Many emerging market economies could begin defaulting on their bonds in the coming weeks. This is due to the COVID-19 pandemic, which has led to huge outflows from emerging market assets, thereby causing their foreign exchange reserves to plummet at an alarming rate.
Why it’s important: The series of defaults is unlikely to be confined to emerging market assets alone; it could greatly affect the global credit market crisis already forming in the world’s debt markets.
The massive outflows will be particularly damaging for emerging countries, that are heavily reliant on foreign capital such as Nigeria, especially as foreign direct investment inflows have been plummeting since last year due to the lingering China-US trade war.
The World Bank and International Monetary Fund have lately called for an immediate postponement of debt payments from International Development Association countries, which are classified as the world’s poorest countries.
The emerging markets are being battered on all angles by a pause in manufacturing, falling crude oil prices and poor global demand as a result of the COVID-19 pandemic.
Thelma Ugonna CFA, a financial analyst wrote in an email to Nairametrics, “Africa’s debt has been on the rise due to various factors such as the need for political leaders to fulfil campaign promises of infrastructure development, the after-effect of the global financial crisis of 2008 and reduction of commodity pricing among others.
“Although Africa’s debt is yet to reach the proportion that triggered the Highly indebted poor country (HIPC) initiative in 1987 i.e. debt to GNI ratio of 104%, there is increased worry that the continent would be unable to pay back its debt.
“As a result of the declining yields in developed countries, African Eurobonds have become very attractive to international investors seeking higher returns, however, the rate/scale of issuance keeps raising fear of a possible default.
“Worthy of note, is the fact that though it is cheaper for developing countries to borrow from multilateral creditors such as the IMF, World Bank; they have rather preferred to borrow from private investors as they get these loans without any demand on their economic policies.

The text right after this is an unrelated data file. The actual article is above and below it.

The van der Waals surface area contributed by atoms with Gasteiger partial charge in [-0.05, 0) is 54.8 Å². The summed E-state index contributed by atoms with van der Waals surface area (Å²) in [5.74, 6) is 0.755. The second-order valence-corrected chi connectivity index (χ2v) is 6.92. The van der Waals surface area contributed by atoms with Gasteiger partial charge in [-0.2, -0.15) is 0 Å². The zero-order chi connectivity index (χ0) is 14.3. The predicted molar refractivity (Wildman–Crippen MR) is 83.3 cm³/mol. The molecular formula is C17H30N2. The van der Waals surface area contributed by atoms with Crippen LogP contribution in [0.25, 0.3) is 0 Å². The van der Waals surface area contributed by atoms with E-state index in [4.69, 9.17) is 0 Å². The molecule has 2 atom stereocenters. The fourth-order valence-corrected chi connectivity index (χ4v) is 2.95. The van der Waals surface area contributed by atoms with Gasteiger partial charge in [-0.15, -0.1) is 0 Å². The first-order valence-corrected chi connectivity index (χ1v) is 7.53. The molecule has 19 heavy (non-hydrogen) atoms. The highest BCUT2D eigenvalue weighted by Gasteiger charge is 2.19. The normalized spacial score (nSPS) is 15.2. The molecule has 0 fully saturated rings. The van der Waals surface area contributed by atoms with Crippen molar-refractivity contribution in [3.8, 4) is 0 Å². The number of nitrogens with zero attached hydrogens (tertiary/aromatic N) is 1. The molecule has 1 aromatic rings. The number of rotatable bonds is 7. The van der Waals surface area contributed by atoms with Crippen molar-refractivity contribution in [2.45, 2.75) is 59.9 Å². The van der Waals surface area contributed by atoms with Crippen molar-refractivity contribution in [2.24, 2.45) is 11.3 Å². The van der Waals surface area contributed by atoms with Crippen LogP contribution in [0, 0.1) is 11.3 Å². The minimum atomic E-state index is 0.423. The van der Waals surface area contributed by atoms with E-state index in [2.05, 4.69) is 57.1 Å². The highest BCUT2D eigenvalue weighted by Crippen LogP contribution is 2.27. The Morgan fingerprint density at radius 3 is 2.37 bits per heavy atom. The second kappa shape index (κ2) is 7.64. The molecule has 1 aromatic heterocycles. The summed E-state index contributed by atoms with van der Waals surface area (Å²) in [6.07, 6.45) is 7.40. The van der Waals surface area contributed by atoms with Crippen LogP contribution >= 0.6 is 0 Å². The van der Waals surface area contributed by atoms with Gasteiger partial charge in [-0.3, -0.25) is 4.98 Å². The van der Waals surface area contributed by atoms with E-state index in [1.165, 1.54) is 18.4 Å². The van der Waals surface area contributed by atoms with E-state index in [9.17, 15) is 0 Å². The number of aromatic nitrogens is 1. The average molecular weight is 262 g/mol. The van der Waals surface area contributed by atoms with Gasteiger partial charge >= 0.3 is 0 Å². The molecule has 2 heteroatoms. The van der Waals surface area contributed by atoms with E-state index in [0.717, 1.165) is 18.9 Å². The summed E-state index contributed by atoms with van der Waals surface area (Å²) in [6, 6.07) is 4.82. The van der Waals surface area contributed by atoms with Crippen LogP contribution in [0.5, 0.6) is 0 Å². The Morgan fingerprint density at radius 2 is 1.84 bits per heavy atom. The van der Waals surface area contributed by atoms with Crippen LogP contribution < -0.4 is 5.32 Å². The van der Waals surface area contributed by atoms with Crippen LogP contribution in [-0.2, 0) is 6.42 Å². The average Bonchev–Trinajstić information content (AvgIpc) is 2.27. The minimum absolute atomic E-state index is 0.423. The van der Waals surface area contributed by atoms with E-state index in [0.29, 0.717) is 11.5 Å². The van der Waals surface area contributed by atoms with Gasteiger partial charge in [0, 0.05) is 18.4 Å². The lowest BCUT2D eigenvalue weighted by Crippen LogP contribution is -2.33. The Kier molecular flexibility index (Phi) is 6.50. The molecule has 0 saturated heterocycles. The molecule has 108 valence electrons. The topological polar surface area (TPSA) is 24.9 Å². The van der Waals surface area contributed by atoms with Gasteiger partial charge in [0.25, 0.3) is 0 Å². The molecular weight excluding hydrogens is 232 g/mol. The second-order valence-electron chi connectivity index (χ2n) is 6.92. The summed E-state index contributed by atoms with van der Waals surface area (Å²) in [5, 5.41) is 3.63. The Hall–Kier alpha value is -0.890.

“This preferred source of funding would mean that the possibility of debt cancellation if the need arises would be difficult to achieve.”
The suffering expected in developed countries like the U.S. and euro-countries will be compounded greatly in emerging markets, like those in Latin America, Africa, and Asia which are expected to boost the world’s growth.
Victor Silas, a financial investment analyst in a leading pension firm, stated in an email to Nairametrics that, “Rising sovereign debt levels in Africa amid global economics crisis brings concerns about possibilities of debt crisis in the region.
“According to data from trading economic, about 19 African countries are currently above 60% in their debt to GDP ratio. This indicates that such countries will have difficulties paying off their debts in hard times such as war, pandemic or economic recession as more borrowing will be needed to boost the economy.
“However, some schools of thought believe central banks can print more money to settle such debt, bringing issues such as hyperinflation and debt financing cost which may put the economy in a more depressed state.”
For years, countries have done little to tackle their rising debts. Now, with the global economy hit by COVID-19 pandemic and the price of crude oil, agricultural commodities and metal exports falling, lockdowns are affecting businesses negatively, both at home and in the markets they sell to. Nobody knows when the supply chains will return to normal.